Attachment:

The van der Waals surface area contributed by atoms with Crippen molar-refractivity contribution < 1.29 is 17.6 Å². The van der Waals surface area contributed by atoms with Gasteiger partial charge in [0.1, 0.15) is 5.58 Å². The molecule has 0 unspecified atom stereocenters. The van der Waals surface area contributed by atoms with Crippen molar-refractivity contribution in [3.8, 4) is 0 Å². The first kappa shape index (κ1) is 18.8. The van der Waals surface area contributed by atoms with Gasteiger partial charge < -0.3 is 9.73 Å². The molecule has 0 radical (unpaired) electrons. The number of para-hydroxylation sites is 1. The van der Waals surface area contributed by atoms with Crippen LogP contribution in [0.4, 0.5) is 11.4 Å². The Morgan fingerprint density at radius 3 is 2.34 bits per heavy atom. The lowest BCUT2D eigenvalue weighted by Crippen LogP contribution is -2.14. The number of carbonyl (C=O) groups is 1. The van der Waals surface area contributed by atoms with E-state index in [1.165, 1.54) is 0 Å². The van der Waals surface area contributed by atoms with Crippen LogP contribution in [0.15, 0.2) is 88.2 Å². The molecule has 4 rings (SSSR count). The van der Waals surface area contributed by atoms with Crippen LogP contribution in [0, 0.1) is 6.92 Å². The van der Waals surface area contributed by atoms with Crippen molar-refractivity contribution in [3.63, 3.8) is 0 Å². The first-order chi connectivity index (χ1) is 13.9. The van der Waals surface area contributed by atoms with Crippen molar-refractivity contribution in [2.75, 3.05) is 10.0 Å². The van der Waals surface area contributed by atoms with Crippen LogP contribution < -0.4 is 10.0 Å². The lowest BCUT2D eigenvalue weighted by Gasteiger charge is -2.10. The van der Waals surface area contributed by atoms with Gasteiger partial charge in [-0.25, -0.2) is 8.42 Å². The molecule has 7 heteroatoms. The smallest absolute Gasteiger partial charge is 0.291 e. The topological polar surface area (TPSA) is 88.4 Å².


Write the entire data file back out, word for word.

The van der Waals surface area contributed by atoms with Crippen molar-refractivity contribution < 1.29 is 17.6 Å². The van der Waals surface area contributed by atoms with Gasteiger partial charge in [0.1, 0.15) is 5.58 Å². The molecule has 0 unspecified atom stereocenters. The van der Waals surface area contributed by atoms with Crippen molar-refractivity contribution in [3.8, 4) is 0 Å². The first kappa shape index (κ1) is 18.8. The van der Waals surface area contributed by atoms with Gasteiger partial charge < -0.3 is 9.73 Å². The molecule has 0 radical (unpaired) electrons. The number of para-hydroxylation sites is 1. The van der Waals surface area contributed by atoms with Crippen LogP contribution in [0.4, 0.5) is 11.4 Å². The Morgan fingerprint density at radius 3 is 2.34 bits per heavy atom. The lowest BCUT2D eigenvalue weighted by Crippen LogP contribution is -2.14. The number of carbonyl (C=O) groups is 1. The van der Waals surface area contributed by atoms with E-state index in [1.165, 1.54) is 0 Å². The van der Waals surface area contributed by atoms with Crippen LogP contribution in [0.15, 0.2) is 88.2 Å². The molecule has 4 rings (SSSR count). The van der Waals surface area contributed by atoms with Crippen LogP contribution in [0, 0.1) is 6.92 Å². The van der Waals surface area contributed by atoms with Crippen molar-refractivity contribution in [3.63, 3.8) is 0 Å². The first-order chi connectivity index (χ1) is 13.9. The van der Waals surface area contributed by atoms with Crippen molar-refractivity contribution in [2.75, 3.05) is 10.0 Å². The van der Waals surface area contributed by atoms with Crippen LogP contribution < -0.4 is 10.0 Å². The lowest BCUT2D eigenvalue weighted by Gasteiger charge is -2.10. The van der Waals surface area contributed by atoms with Gasteiger partial charge in [-0.25, -0.2) is 8.42 Å². The molecule has 7 heteroatoms. The smallest absolute Gasteiger partial charge is 0.291 e. The topological polar surface area (TPSA) is 88.4 Å².